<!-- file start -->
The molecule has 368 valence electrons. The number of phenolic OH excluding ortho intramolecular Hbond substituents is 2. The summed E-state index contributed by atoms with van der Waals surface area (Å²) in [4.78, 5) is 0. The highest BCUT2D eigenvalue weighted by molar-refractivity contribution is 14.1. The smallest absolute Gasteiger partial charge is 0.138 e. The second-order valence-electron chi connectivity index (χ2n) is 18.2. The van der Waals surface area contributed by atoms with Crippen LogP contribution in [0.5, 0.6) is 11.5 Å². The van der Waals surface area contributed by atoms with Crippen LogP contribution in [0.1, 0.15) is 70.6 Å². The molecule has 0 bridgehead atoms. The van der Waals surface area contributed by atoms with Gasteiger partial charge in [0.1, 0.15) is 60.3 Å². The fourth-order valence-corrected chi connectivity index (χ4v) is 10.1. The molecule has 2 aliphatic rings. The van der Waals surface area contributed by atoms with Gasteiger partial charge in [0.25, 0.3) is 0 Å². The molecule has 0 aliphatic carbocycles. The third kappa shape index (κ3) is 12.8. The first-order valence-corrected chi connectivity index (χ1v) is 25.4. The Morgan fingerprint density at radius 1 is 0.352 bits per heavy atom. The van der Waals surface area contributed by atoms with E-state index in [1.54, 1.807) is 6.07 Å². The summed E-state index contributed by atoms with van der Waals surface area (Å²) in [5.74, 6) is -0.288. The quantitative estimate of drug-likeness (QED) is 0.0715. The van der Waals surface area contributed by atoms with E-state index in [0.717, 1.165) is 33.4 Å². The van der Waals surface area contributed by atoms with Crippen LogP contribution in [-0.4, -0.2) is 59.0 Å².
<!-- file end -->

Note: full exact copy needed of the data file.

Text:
The molecule has 368 valence electrons. The number of phenolic OH excluding ortho intramolecular Hbond substituents is 2. The summed E-state index contributed by atoms with van der Waals surface area (Å²) in [4.78, 5) is 0. The highest BCUT2D eigenvalue weighted by molar-refractivity contribution is 14.1. The smallest absolute Gasteiger partial charge is 0.138 e. The second-order valence-electron chi connectivity index (χ2n) is 18.2. The van der Waals surface area contributed by atoms with Crippen LogP contribution in [0.5, 0.6) is 11.5 Å². The van der Waals surface area contributed by atoms with Crippen LogP contribution in [0.1, 0.15) is 70.6 Å². The molecule has 0 bridgehead atoms. The van der Waals surface area contributed by atoms with Gasteiger partial charge in [0.1, 0.15) is 60.3 Å². The fourth-order valence-corrected chi connectivity index (χ4v) is 10.1. The molecule has 2 aliphatic rings. The van der Waals surface area contributed by atoms with Gasteiger partial charge in [0.25, 0.3) is 0 Å². The molecule has 0 aliphatic carbocycles. The third kappa shape index (κ3) is 12.8. The first-order valence-corrected chi connectivity index (χ1v) is 25.4. The Morgan fingerprint density at radius 1 is 0.352 bits per heavy atom. The van der Waals surface area contributed by atoms with E-state index in [1.54, 1.807) is 6.07 Å². The summed E-state index contributed by atoms with van der Waals surface area (Å²) in [5.74, 6) is -0.288. The quantitative estimate of drug-likeness (QED) is 0.0715. The van der Waals surface area contributed by atoms with E-state index in [0.717, 1.165) is 33.4 Å². The van der Waals surface area contributed by atoms with Crippen LogP contribution in [-0.4, -0.2) is 59.0 Å².